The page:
I must investigate Presto. For newer or less popular music that sounds like a service worthy of consideration; for much of the stuff I’ve been seeking more recently, the lower price of a secondhand CD combined with the convenience of eBay/PayPal means this has been my own procurement route of choice. Or, reluctantly, Amazon for availability reasons, though I find so many aspects of its service offering and business model disappointing to say the least. Spotify remains a great place to explore before buying the real thing!

        1. And of course the real thing is what’s elusive here. The experience of streaming FLAC from Qobuz through a Squeezebox plugin is pretty much identical to that of listening to music ripped from a CD also through Squeezebox.

          I also buy music to keep permanently having listened to it on Spotify or Qobuz, but I sometimes wonder whether that’s a sign that I am old and woolly minded. Clearly I attach value – and value I am willing to and do pay for – to having data on my server rather than theirs, but I would be hard pressed to explain that entirely rationally.

          1. So here we are then, sounding nostalgic for the old days of CD. Who would have guessed, in the heady excitement of the silver spinner’s launch, that this day would arrive quite so soon? I too have a spare Squeezebox tucked away, and there is already a whiff of nostalgia about these – and, thank goodness, an enthusiastic open source community keeping the interest and the plug-ins alive. The mainstream doesn’t generally bother with much more than an iPhone docking station and the next gen enthusiasm is for multifunctional boxes with integrated streamers from the likes of Linn, Naim and Arcam.

            I’m challenging myself to think a paradigm ahead, to when people are getting misty-eyed about the good old days of streaming… I’m drawing a blank, but surely the day will come and sooner than we can imagine.

            1. Not quite nostalgia, more a long association between possessing and owning, reinforced by the knowledge that cloud services are inherently transitory.* I spend more money (and much more time) on music than I did when I used CDs directly to produce sound and I have no wish to go back to that level of inconvenience.**

              *Though even to the extent they are, that still isn’t as strongly rational a justification as it might first appear.

              ** Which is why I am always puzzled by the bleatings of the music industry about their lost income – I give them far more money now than I ever used to.

  2. I believe those bleatings do relate to the decline of the physical medium. Few people would quietly slip a CD into their pockets and sneak past the tills, but millions are apparently in the habit of stealing music without thinking of it as stealing. Ditto movies. Unintended consequences of the shift.

    1. Stealing is the act of depriving someone of something (that they already have, so unrealised or potential income doesn’t count) permanently. For replicable works we need to use the term infringement (of copyrights).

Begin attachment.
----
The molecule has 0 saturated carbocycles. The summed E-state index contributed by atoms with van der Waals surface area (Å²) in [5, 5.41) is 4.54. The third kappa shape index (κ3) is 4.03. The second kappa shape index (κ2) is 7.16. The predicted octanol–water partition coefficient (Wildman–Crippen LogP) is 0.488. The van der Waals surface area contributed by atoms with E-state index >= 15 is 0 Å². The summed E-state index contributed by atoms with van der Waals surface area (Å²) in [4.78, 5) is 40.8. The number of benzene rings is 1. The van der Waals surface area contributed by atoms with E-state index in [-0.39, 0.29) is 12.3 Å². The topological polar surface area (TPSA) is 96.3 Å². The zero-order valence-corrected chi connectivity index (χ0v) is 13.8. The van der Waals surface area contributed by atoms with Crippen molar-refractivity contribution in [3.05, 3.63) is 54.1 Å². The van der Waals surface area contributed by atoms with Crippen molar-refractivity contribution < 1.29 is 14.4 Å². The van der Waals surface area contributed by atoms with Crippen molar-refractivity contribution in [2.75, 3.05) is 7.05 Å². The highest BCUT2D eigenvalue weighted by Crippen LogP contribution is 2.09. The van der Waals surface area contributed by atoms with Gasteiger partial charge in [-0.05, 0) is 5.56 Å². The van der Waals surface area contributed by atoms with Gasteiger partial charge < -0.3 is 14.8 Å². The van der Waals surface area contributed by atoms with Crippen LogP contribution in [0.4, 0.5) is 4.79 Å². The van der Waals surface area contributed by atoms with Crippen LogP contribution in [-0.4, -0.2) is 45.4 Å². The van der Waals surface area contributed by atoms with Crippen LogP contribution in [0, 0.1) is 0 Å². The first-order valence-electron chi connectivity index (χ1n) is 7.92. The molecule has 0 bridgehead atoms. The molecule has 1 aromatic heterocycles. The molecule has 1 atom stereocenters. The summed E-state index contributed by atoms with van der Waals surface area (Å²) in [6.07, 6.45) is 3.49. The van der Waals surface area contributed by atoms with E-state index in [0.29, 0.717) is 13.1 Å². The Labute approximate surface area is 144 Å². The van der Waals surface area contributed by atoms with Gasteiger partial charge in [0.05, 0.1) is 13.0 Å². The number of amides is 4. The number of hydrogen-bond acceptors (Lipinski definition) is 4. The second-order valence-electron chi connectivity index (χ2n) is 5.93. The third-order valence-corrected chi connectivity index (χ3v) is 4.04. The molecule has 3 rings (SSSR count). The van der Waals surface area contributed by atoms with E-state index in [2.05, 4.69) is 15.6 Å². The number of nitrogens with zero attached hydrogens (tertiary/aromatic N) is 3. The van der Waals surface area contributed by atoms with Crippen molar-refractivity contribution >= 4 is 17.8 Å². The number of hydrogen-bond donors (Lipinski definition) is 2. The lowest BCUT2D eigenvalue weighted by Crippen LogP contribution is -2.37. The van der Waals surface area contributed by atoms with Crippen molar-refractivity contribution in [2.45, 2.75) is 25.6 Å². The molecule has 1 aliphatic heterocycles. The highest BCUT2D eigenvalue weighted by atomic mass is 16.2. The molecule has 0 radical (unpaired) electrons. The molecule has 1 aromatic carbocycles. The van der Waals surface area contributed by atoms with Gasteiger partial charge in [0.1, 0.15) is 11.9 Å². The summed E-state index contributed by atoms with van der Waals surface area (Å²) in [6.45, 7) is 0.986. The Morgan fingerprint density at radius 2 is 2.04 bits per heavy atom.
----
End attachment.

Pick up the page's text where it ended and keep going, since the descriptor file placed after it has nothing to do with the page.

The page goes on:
The bleatings are the ones the emperor makes when his new clothes are revealed as absent, and when competition arrives in a market of previously fat margins. Around the start of the download revolution Tesco and Asda started selling CDs for £7.99 instead of £14.99 and the bleating began in earnest – that, like the cost of an album downloaded from iTunes, is a truer reflection of the cost and value of the music. I don’t think it’s as much to do with infringement as people would like us to think. In 1997 I wrote a submission to my then Sec of State about the Napster problem, suggesting that the reason people were downloading music illegally was because there wasn’t a legal way for them to do it. Four years later the market corrected itself (with a service launched by a tech company not a record company).

  3. Good point. I do think the competition has reset CD prices at a more realistic level, both new (often under £10) and used (Poundland and some charity shops selling CDs at a what-the-hell-worth-a-punt £1). Chuck in Spotify as a great resource for auditioning, and ECM as an incredible source of top quality but top price products. As a result I have spent far more on music in the past 12 months than in any other year. Not all great, mind-blowing stuff and some if it gets recycled into the charity system pretty sharpish, but an engaging ecosystem nonetheless. My only regret is that those who were weaned on free illegal music are unlikely to move back to paying any time soon.

    1. Which is, I think, the point Chris is making – when the music companies thought they were protecting their revenue by refusing to engage with online delivery, they were in fact massively undermining it. And on the other side of the equation, the costs of production have plummeted too, so the banker role the record companies once played is much less important as well.

      Another interesting dimension of this is that those who do pay for streaming, probably end up paying the wrong people – see this very interesting analysis – https://medium.com/cuepoint/streaming-music-is-ripping-you-off-61dc501e7f94

  4. That’s quite an eye-opening analysis – a good diagnosis, less sure about the prescription, but what else is a consumer (who values music and wishes to reward the composers and musicians who create it) to do?